At the same time, A Levels, which provide more advanced subjects, will be adapted for longer summer exams, compared to the current system of modular work. Gove is also spearheading changes to optional subjects like Information and Computer Technology (ICT), with more of an emphasis placed on computer science and programming, rather than a general education. ICT is not currently part of the first wave of EBacc subjects, however.
There are doubts over whether the EBacc and more intensive exams will encourage inquisitive and academically minded students, or risk alienating and downgrading the chances of those without these skills. Questions are also being asked of the place of arts, sports, and vocational subjects, and whether the exam system of the EBacc will, as Bill Boyle suggests, ultimately switch its ‘philosophy to grading rather than learning.’ While efforts to bring subjects like ICT up to date with the job market, and a rhetoric of tougher assessment to reward academic skills are being made, the danger becomes that an exam based system will cause less academically gifted students to suffer. The end result could be a further dividing of opportunities within the UK for students able to pay for academic and exam tutoring to get through a more rigorous system.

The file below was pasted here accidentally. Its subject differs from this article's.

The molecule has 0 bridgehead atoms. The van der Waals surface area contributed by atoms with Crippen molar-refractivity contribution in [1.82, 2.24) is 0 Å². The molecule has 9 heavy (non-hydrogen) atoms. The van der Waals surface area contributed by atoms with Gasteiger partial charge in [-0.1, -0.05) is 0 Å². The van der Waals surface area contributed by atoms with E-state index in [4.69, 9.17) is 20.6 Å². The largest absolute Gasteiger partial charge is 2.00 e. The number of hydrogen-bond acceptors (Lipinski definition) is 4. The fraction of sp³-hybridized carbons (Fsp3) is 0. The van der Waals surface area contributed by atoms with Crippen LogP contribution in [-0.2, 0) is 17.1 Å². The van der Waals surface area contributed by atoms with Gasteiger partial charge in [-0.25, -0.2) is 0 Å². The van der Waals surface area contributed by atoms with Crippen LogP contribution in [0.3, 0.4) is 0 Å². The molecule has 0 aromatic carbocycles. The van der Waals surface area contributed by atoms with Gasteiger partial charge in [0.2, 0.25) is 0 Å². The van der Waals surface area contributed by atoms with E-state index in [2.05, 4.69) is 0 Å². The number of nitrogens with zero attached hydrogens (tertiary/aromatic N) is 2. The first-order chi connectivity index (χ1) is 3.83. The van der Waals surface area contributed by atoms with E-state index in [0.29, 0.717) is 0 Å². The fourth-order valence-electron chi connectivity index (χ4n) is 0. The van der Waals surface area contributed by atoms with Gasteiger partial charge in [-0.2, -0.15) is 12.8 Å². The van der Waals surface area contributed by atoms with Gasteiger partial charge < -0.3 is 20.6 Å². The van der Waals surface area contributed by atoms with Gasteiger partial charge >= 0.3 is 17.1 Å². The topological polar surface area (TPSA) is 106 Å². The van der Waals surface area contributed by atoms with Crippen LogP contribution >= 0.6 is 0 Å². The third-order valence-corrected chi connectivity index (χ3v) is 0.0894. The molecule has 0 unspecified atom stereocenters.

How, then, does the UK shakeup compare to trends in Europe and the United States? In terms of the latter, the EBacc’s focus on rigorous testing in core subjects is similar to the SATs, albeit with less focus on multiple choice testing. Criticisms of the EBacc’s potential to divide students able to devote the time and extra tutoring resources to exams have also been made of the SAT’s high pressure testing. While standardized testing ostensibly provides a level assessment field for college, at least in terms of critical thinking and core skills, it also tends to reward affluent students. Charles Murray goes so far as to argue that the specialized coaching and weighing towards questions and contexts that are not familiar to low-income students, is ‘mainly a test of upper-middle-class socialization.’ Inquisitiveness or natural enthusiasm for learning is offset, then, by results.